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PostPosted: Wed Sep 22, 2004 9:58 pm    Post subject: Reply with quote

Hmm.... I switched it to LDFLAGS="-Wl,-O1" because it also included $LDFLAGS before, so it must have a been a "feature creep" or something. heh
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PostPosted: Wed Sep 22, 2004 10:24 pm    Post subject: Reply with quote

Just accumulating info as I go along....

From here:
http://svn.debian.org/viewcvs/pkg-gnome/www/package-status.html?rev=1293
Quote:
Ensure libraries don't depend on undefined symbols by using LDFLAGS += -Wl,-z,defs and make things easier/faster for the dynamic loader by linking them using LDFLAGS += -Wl,-O1 (this makes sense for executables as well). See Ulrich Drepper's paper "how to write shared libraries" for background.


Ulrich Drepper's paper can be found here:
http://people.redhat.com/drepper/dsohowto.pdf

And has this to say:
Quote:
Many linkers do not put special emphasis on selecting an appropriate table size. The GNU linker tries to optimize the hash table size for minimal lengths of the chains if it gets passed the -O option.
... snip ...
Changing any of the factors 'number of exported symbols', 'length of the symbol strings', 'number and length of common prefixes', 'number of DSOs', and 'hash table size optimization' can reduce the costs dramatically. In general the percentage spent on relocations of time the dynamic linker uses during startup is around 50-70% if the binary is already in the file system cache, and about 20-30% if the file has to be loaded from disk. It is therefore worth spending time on these issues and in the remainder of the text we will introduce methods to do just that. So far to remember: pass -O1 to the linker to generate the final product.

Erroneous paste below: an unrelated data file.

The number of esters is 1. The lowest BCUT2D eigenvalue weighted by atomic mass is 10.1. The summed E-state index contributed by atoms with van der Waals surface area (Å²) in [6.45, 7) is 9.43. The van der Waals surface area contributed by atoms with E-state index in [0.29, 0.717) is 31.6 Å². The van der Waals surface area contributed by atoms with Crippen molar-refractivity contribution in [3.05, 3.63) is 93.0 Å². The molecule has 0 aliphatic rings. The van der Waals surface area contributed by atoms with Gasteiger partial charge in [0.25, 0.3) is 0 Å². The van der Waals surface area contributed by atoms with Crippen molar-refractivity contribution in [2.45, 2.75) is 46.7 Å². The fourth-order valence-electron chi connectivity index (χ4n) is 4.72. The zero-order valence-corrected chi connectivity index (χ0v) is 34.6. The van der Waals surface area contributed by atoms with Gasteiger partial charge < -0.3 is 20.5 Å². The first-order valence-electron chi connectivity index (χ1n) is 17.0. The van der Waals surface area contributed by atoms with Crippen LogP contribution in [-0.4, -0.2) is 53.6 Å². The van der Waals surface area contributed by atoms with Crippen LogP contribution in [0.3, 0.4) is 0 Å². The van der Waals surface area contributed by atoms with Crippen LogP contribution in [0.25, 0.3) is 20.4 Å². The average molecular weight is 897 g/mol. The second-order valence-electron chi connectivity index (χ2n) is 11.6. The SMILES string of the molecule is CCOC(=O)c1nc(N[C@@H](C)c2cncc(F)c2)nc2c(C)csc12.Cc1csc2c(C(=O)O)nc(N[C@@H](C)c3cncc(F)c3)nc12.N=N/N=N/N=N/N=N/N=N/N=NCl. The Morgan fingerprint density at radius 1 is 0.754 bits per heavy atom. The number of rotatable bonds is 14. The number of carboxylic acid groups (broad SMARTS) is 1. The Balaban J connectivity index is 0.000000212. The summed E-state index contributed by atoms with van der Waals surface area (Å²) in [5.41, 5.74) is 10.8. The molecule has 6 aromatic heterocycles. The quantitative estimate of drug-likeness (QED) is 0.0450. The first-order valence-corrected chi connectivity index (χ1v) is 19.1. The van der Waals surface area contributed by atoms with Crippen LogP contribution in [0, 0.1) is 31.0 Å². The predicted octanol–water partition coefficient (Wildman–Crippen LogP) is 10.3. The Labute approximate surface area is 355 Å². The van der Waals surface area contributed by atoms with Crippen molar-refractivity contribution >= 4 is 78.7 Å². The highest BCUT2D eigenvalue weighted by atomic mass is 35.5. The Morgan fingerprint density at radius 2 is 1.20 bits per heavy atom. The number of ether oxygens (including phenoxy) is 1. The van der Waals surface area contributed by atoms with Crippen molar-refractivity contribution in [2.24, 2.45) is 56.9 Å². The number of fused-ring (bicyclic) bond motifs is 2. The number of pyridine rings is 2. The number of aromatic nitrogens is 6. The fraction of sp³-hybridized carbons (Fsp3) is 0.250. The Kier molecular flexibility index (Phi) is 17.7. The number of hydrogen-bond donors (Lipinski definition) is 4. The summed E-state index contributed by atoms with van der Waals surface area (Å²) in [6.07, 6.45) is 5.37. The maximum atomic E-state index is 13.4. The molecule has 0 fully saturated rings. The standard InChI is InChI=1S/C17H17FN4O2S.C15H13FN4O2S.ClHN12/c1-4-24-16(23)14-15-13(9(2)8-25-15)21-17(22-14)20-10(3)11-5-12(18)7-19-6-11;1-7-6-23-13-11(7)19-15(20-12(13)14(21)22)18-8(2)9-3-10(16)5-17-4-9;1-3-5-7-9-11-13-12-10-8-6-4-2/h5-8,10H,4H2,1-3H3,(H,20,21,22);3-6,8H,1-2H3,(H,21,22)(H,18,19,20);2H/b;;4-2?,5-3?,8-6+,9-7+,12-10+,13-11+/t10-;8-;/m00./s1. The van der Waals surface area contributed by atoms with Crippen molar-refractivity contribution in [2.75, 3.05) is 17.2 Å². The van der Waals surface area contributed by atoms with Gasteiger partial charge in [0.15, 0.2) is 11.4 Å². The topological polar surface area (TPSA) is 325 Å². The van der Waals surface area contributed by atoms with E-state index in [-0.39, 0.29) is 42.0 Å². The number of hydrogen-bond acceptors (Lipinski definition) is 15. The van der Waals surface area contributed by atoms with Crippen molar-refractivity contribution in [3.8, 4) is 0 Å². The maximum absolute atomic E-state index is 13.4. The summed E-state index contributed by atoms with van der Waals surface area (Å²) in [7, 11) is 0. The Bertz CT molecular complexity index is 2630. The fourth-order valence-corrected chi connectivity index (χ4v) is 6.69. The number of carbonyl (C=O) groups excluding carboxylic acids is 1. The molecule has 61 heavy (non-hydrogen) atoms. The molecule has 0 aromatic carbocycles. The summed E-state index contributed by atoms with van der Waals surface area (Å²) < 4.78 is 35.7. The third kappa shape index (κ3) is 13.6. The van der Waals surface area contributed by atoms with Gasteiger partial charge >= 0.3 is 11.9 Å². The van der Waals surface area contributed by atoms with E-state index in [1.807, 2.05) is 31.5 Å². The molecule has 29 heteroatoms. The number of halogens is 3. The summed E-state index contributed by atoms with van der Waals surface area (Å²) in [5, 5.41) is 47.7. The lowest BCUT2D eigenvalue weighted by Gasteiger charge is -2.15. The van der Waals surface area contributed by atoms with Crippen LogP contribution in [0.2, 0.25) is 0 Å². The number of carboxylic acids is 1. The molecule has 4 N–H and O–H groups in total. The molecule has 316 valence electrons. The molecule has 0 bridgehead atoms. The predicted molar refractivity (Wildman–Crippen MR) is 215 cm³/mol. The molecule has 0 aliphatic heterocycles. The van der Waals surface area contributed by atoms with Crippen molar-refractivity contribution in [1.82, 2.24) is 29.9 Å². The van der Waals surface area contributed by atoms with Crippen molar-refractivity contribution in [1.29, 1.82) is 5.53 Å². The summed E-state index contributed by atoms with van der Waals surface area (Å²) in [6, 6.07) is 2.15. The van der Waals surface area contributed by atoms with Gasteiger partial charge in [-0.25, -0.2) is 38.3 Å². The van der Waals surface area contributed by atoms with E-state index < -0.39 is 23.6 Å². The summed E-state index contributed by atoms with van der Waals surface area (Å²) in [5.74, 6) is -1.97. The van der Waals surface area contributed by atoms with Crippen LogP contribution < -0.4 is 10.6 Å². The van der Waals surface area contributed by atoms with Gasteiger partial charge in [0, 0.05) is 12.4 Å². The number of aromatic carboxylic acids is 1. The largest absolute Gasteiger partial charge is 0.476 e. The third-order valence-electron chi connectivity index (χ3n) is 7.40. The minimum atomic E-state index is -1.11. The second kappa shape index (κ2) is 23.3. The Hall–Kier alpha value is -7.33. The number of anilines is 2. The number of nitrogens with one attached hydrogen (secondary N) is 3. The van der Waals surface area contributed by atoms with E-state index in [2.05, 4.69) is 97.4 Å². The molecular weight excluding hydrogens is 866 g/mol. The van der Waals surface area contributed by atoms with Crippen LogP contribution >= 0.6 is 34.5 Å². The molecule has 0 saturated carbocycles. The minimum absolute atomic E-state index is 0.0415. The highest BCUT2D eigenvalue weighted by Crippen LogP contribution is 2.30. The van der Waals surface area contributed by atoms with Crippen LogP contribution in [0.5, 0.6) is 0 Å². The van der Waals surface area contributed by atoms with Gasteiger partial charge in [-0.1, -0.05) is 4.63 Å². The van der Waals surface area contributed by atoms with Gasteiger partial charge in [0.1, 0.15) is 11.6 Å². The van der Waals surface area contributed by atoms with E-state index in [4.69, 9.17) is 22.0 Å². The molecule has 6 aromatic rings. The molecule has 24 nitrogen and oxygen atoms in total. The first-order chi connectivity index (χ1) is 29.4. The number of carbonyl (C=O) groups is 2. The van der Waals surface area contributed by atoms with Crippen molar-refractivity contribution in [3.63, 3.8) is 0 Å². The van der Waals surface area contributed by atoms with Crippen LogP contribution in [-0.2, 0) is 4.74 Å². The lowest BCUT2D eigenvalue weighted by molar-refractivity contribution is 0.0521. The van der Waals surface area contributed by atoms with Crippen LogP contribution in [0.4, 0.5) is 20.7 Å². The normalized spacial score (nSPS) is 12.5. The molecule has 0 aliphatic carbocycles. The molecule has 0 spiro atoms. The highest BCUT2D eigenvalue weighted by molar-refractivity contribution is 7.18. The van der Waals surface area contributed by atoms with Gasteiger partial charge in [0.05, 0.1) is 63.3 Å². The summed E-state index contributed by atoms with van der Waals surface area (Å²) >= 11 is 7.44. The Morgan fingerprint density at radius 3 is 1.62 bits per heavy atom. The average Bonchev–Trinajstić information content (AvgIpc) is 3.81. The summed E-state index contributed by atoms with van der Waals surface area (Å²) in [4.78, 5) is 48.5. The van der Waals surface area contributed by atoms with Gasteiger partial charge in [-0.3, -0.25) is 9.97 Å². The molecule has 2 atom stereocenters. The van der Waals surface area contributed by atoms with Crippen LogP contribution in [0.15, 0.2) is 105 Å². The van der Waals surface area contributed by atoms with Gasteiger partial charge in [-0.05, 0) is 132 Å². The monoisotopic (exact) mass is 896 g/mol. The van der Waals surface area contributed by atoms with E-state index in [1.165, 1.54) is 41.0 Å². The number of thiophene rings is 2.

Last edited by aethyr on Wed Sep 22, 2004 10:47 pm; edited 1 time in total
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PostPosted: Wed Sep 22, 2004 10:38 pm    Post subject: Reply with quote

Could you tell me what flags to use? I am lost and also have nothing installed/working to read PDF files since I rarely run into them.
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aethyr
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PostPosted: Wed Sep 22, 2004 10:40 pm    Post subject: Reply with quote

Here's what I believe it should be used based on what I've read so far. In your /etc/make.conf, have a line that reads:
Code:
LDFLAGS="-Wl,-O1"


I'll put this at my top post of the thread as well.


Last edited by aethyr on Wed Sep 22, 2004 10:59 pm; edited 2 times in total
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PostPosted: Wed Sep 22, 2004 10:42 pm    Post subject: Reply with quote

Ah okay, that is what I have in there now so I suppose I was not lost. :)
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PostPosted: Wed Sep 22, 2004 11:59 pm    Post subject: Reply with quote